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LyrinMeow 06-13-18 06:15 PM

14 year old boys
So I'm wondering if anyone has any idea how to get a 14 year old boy to be less 14 year old boyish. He has autism and ADHD. Not currently taking meds. He's sits around like a lump on a log. He'll come out of his room occasionally and we'll have a short conversation or I'll ask him to do something. Otherwise it's just log.

He loves computers and video games. He likes to create levels or build things in sandbox modes. He wants to be a programmer. I do talk to him about my job and he does seem interested in that.

But he won't DO anything. "Here, free choice of classes at the fine arts academy." "Nah." "Want to take a hike?" "Nah" "Ok we are going to a birthday party." He sits off on his own playing games and ignore the other kids. He was mostly interested in the idea of free food. So even when I make him do something he doesn't actually *do* anything.

I mean, I was glad he didn't really talk to people because I didn't want to have to talk to people either. But we are supposed to be trying to go beyond my personal stubborn limits.

Am I destined to be trying to fit a square peg into a round hole until he gets older? He does art class and robotics class when school is in but he becomes more log like in the summer months. But beyond that he doesn't want much to do with mom. Or the outside world.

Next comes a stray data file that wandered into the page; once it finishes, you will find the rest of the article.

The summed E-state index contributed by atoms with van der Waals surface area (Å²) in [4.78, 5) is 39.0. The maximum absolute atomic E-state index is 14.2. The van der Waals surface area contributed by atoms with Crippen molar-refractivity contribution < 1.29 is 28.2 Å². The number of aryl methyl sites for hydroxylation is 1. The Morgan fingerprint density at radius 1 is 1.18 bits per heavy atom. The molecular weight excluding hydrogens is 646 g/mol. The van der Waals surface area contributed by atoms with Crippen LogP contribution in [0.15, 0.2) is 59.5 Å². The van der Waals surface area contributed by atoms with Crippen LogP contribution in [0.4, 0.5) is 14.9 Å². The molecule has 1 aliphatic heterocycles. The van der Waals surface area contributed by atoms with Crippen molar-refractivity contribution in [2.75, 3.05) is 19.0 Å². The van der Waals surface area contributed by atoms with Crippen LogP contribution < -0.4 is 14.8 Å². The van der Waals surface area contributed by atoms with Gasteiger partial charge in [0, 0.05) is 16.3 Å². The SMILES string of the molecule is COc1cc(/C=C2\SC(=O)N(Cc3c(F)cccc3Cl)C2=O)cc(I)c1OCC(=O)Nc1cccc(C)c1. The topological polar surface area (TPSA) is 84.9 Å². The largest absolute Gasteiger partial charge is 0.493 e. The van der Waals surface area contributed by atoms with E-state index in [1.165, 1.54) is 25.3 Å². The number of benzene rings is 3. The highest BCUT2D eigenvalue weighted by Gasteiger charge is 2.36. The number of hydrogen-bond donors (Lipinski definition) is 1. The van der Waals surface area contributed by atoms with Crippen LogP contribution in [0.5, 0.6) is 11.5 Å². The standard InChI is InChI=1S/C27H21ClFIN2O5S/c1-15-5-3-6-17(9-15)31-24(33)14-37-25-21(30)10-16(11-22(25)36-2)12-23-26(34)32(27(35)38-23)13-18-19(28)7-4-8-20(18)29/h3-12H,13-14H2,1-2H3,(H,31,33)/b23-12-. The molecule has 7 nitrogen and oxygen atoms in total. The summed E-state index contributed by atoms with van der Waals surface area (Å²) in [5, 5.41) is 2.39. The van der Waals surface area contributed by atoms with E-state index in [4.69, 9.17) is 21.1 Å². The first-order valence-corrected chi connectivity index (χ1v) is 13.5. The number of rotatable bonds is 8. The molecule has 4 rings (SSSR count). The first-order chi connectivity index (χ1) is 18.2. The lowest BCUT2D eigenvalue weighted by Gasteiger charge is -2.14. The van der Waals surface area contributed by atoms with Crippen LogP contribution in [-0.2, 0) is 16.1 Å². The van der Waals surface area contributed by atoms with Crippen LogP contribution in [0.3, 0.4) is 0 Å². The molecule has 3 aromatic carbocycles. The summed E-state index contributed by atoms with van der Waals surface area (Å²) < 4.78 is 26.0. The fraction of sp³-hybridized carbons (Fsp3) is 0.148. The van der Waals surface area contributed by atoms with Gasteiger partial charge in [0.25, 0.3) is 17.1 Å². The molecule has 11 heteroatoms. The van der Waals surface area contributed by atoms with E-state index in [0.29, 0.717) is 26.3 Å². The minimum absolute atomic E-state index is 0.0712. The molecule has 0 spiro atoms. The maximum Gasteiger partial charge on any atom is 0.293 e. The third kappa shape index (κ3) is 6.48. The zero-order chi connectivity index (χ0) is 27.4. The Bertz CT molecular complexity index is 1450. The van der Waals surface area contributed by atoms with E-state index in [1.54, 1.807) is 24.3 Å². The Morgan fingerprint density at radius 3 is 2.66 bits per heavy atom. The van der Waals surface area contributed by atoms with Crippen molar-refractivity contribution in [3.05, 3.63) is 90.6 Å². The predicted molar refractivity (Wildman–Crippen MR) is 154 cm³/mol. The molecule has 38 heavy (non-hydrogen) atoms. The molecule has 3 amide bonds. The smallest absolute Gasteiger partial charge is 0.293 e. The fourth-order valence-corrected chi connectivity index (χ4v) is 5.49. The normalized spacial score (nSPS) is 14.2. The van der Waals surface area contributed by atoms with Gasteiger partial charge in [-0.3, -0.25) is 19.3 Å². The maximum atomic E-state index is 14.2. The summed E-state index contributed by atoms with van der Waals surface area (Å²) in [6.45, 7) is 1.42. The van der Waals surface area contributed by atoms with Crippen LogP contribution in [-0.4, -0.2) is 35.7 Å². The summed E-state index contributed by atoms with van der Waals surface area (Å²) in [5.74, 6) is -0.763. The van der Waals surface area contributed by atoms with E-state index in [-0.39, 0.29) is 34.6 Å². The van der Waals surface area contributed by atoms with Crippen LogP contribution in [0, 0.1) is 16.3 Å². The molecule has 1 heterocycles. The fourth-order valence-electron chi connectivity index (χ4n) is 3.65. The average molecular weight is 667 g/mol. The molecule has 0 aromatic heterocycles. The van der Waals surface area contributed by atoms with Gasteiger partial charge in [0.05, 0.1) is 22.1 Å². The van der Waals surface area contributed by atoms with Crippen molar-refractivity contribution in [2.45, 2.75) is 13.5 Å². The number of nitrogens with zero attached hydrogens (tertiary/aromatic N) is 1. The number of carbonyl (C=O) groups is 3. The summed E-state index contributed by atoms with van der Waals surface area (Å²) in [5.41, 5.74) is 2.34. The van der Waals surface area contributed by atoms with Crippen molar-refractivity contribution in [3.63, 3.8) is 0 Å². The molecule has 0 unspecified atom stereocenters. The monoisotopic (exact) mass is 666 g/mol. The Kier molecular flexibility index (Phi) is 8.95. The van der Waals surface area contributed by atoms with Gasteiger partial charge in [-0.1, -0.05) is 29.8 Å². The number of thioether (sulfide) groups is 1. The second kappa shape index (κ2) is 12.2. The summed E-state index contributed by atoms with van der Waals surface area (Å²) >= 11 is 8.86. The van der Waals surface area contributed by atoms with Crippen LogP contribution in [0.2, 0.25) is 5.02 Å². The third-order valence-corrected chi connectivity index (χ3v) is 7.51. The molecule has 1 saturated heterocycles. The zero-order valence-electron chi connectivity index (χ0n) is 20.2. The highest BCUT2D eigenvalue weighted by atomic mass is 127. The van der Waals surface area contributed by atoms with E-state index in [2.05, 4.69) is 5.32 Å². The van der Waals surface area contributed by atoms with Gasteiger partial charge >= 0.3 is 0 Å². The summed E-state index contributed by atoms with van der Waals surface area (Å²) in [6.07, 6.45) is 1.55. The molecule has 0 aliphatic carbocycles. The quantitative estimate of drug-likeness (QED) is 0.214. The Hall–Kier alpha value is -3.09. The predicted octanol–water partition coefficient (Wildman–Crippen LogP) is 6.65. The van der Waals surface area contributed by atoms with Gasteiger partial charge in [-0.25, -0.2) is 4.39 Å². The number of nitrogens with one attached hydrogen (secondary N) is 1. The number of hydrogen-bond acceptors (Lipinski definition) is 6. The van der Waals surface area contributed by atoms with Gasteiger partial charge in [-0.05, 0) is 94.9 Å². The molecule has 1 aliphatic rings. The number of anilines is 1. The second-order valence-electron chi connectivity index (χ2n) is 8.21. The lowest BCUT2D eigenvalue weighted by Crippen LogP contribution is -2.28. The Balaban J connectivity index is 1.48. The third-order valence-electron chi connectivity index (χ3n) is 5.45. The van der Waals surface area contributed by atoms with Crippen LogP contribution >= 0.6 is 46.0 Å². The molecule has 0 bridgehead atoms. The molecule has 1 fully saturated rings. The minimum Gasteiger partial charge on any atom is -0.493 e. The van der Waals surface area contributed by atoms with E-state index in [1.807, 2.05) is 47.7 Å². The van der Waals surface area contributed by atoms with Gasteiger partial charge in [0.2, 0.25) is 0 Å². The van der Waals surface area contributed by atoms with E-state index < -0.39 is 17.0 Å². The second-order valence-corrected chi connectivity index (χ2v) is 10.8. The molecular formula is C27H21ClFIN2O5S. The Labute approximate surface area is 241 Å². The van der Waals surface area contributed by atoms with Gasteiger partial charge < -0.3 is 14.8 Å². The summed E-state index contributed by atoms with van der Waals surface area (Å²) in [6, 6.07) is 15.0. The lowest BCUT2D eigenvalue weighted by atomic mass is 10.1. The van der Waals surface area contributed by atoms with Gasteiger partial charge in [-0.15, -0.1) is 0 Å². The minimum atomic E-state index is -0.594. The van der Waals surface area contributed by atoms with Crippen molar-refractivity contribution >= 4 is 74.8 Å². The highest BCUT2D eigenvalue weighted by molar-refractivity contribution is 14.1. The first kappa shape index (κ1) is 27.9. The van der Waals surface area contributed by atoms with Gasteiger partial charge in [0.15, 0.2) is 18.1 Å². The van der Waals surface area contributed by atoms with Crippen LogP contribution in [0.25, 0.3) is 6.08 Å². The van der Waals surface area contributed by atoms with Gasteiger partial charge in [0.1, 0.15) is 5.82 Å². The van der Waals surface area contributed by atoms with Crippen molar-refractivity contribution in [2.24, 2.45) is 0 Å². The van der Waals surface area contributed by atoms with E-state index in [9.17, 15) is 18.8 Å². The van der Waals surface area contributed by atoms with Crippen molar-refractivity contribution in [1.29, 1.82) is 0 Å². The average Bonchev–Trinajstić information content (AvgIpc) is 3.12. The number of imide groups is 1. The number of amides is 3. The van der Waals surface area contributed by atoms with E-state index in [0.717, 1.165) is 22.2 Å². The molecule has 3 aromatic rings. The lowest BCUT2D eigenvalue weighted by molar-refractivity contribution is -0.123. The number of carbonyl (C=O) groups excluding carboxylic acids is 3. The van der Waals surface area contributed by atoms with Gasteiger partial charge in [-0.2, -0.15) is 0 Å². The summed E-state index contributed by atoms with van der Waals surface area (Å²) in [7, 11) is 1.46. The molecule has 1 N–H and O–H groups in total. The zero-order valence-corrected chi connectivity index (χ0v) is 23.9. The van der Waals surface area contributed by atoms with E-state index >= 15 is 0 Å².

I've been watching veeeery closely for signs of depression or mood swings with a bipolar mom in the picture. So far have no signs. He's actually extremely positive for the most part.

Disclaimer: this is my one and only child. I have no basis of reference.

But is there a way to get a 14 year old boy to come out of his shell and do something? I know he wouldn't do well at like a camp facility. Maybe an overnight camp but I'd have to be on call.

But even things for us to do. Like go to the arts museum. He didn't seem very happy about that one but I still want to go. Got some stirring from him a the science museum. He does like the zoo. But you can only go so many times.

And come kayaking with me? Forget it. You get hot, sweaty, the sun is too bright (light sensetivity) and he has bad balance. I was hoping to get him to try a lake paddle where you don't have to really go anywhere. Or the river I was on where you could stand up in it.

I don't know I'm just trying to come up with interesting things to do to spend time with him and bond with him. Any previously 14 year old boys have any tips?

Fraser_0762 06-13-18 06:52 PM

Re: 14 year old boys
Yep, sounds like me when I was 14. At nearly twice the age now, can't say i've really changed much. But hey, i'm still here!

Try looking at it this way. He could be out and about causing trouble, getting mixed up with the wrong crowds, taking substances, breaking laws... etc.

He seems like someone who just likes to keep to himself and there isn't much wrong with that. Some people are just like that. He's more than likely glued to the internet and finds it easier to communicate with people behind a screen, rather than in person where more subtile social cues are involved.

Social interactions can be overwhelming and exhausting with autism, because it requires so much more effort to try and read inbetween the lines, when it comes so much more naturally to most people.

On a more positive note, he has an idea about what he wants to do as a profession when he's old enough to work. Perhaps see if there are any programming courses in your area for young people. It could be a good opportunity for him to meet some like minded people and pick up skills early.

CharlesH 06-13-18 08:17 PM